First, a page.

COVID-19 Long Lasting Effects: Who, Why & How?


CHICAGO, Ill.  (Ivanhoe Newswire) — The CDC is tracking a new line of the COVID-19 virus.  According to the lab, it has more than 30 mutations in total … which is much more than any other COVID variant circulating. This comes at a time when COVID hospitalizations are beginning to rise … up to more than six thousand a week. For one in every five people who get COVID, the symptoms persist for months—if not years. New research out of northwestern medicine finds that millions of people who tested negative for the virus may actually have long COVID.

We are learning more about long COVID — why it happens, who it targets and how to treat it.

Brain fog, memory problems, fatigue, anxiety, depression, insomnia, breathing problems, muscle aches, heart issues – the symptoms of long COVID can be life-changing.

Neurologist Igor Koralnik Is part of a team who studied more than 18 hundred long COVID patients.

Doctor Koralnik says, “More than 90 percent of patients that we see in the clinic are people who have never been hospitalized with COVID-19 pneumonia.”

Their study found 83 percent of patients had abnormal CT chest scans, 51 percent – cognitive impairment, 45 percent – altered lung function and 12 percent had an elevated heart rate. Long COVID has become the third leading neurologic disorder in the US. Thirty million have been affected.

“Among previously hospitalized patients, the average age is 54. But among people who had never been hospitalized, with a mild case of COVID-19 initially, the average age is 44.”

And surprisingly … Long COVID hits women in their forties, who were never hospitalized earlier due to COVID.

“We think that long COVID is a new autoimmune disease which is caused by the virus.” Explains Doctor Koralnik.

Women are four times more likely than men to develop autoimmune diseases. Now Doctor Koralnik encourages patients to keep looking for a customized treatment that works for them.

Researchers at Northwestern are looking at biomarkers in the blood to see if they hold answers as to why one person’s symptoms linger on, while others recover quickly. Doctor Koralnik says that although the COVID-19 vaccine continues to save lives, they do not believe it has an impact on whether or not a person will get long COVID.

Contributors to this news report include: Marsha Lewis, Producer; Roque Correa, Editor and Kirk Manson, Videographer.



REPORT #3122

BACKGROUND: People who have been infected with the virus that causes COVID-19 may experience long-term effects from the infection, known as Long COVID. Long COVID is broadly defined as signs, symptoms, and conditions that continue or develop after an acute COVID-19 infection. Most people with Long COVID experienced symptoms days after first learning they had the virus, but some people who later experienced Long COVID did not know when they got infected. There is no test that determines if the symptoms or condition are due to COVID-19. For some people, Long COVID can last weeks, months, or years after COVID-19 and can sometimes result in disability. People with Long COVID may experience health problems from different types and combinations of symptoms that may emerge, persist, resolve, and reemerge over different lengths of time. However, most patients’ symptoms slowly improve with time.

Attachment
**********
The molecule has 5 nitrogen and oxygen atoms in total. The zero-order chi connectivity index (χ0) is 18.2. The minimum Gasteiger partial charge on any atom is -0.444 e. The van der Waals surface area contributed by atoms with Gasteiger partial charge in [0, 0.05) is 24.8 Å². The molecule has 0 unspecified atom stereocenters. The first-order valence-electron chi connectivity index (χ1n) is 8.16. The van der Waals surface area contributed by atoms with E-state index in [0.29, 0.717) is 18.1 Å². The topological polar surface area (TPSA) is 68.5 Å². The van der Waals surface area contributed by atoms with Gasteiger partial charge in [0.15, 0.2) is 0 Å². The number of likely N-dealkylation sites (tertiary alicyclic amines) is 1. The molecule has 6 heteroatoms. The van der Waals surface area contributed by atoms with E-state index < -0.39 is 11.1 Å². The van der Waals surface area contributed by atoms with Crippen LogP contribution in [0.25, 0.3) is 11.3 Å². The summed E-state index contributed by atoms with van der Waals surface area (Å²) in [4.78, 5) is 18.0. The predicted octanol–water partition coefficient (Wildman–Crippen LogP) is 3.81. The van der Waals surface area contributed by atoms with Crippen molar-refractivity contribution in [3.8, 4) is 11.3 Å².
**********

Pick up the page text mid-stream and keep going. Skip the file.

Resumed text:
LIVING WITH LONG COVID: Severe cases of Long COVID can affect the body’s organs. Imaging tests don’t always show the origins of those symptoms which can be debilitating such as chronic pain, brain fog, shortness of breath, chest pain, and intense fatigue. “There is no one pill or strategy that helps everybody,” says neurologist Lindsay McAlpine, M.D., director of the Yale NeuroCovid Clinic. There is a growing understanding that people experience the condition in different ways which leads to an individualized approach to treating the symptoms. A new program out of the Yale New Haven Long COVID Multidisciplinary Care Center adds a multidisciplinary approach. Patients are evaluated and, if necessary, referred to cardiologists, neurologists, pulmonologists, rheumatologists, and other specialists who have experience treating the condition. The program also offers on-site physical therapy and social work services because Long COVID can affect relationships, finances, job security, and quality of life.


NEW CLINICAL TRIAL FOR LONG COVID: Research studies underway are aimed at defining long COVID’s characteristics, identifying its causes, and testing therapeutic interventions that might treat it or prevent it. Stanford Medicine has enrolled nearly 1,000 long-COVID patients as well as people who’ve never had COVID, as controls. Researchers will monitor participants for four years while identifying differences between people who have long COVID and those who don’t and will monitor what happens to those who do. As part of that, they will examine participants’ blood and stool samples for molecular signatures, or biomarkers, that correlate with symptom severity. Once those are found, they’ll look for treatments that bring long-COVID biomarkers back to healthy baseline levels. “We have great tools in our toolbox for acute COVID,” said Linda Geng, M.D., PhD, a clinical assistant professor of primary care and population health. “We have no tools for long COVID.”


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Jenny Nowatzke

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